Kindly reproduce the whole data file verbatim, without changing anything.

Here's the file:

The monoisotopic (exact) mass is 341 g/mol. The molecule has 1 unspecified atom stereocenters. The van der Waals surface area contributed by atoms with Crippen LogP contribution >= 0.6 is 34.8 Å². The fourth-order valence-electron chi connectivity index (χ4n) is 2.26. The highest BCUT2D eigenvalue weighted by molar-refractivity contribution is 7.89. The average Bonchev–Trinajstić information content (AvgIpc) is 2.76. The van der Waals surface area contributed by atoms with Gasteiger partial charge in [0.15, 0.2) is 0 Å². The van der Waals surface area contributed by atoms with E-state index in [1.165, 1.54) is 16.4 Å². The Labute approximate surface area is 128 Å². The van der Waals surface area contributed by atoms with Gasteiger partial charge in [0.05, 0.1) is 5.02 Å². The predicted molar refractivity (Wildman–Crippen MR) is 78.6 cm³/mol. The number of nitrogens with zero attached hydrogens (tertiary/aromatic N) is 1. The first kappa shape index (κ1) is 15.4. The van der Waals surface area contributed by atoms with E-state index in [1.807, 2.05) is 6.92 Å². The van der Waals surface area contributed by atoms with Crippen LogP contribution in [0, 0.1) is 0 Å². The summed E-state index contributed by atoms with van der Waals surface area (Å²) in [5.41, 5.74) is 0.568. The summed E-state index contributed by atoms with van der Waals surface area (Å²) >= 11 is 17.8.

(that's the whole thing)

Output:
The monoisotopic (exact) mass is 341 g/mol. The molecule has 1 unspecified atom stereocenters. The van der Waals surface area contributed by atoms with Crippen LogP contribution >= 0.6 is 34.8 Å². The fourth-order valence-electron chi connectivity index (χ4n) is 2.26. The highest BCUT2D eigenvalue weighted by molar-refractivity contribution is 7.89. The average Bonchev–Trinajstić information content (AvgIpc) is 2.76. The van der Waals surface area contributed by atoms with Gasteiger partial charge in [0.15, 0.2) is 0 Å². The van der Waals surface area contributed by atoms with E-state index in [1.165, 1.54) is 16.4 Å². The Labute approximate surface area is 128 Å². The van der Waals surface area contributed by atoms with Gasteiger partial charge in [0.05, 0.1) is 5.02 Å². The predicted molar refractivity (Wildman–Crippen MR) is 78.6 cm³/mol. The number of nitrogens with zero attached hydrogens (tertiary/aromatic N) is 1. The first kappa shape index (κ1) is 15.4. The van der Waals surface area contributed by atoms with E-state index in [1.807, 2.05) is 6.92 Å². The van der Waals surface area contributed by atoms with Crippen LogP contribution in [0, 0.1) is 0 Å². The summed E-state index contributed by atoms with van der Waals surface area (Å²) in [5.41, 5.74) is 0.568. The summed E-state index contributed by atoms with van der Waals surface area (Å²) >= 11 is 17.8.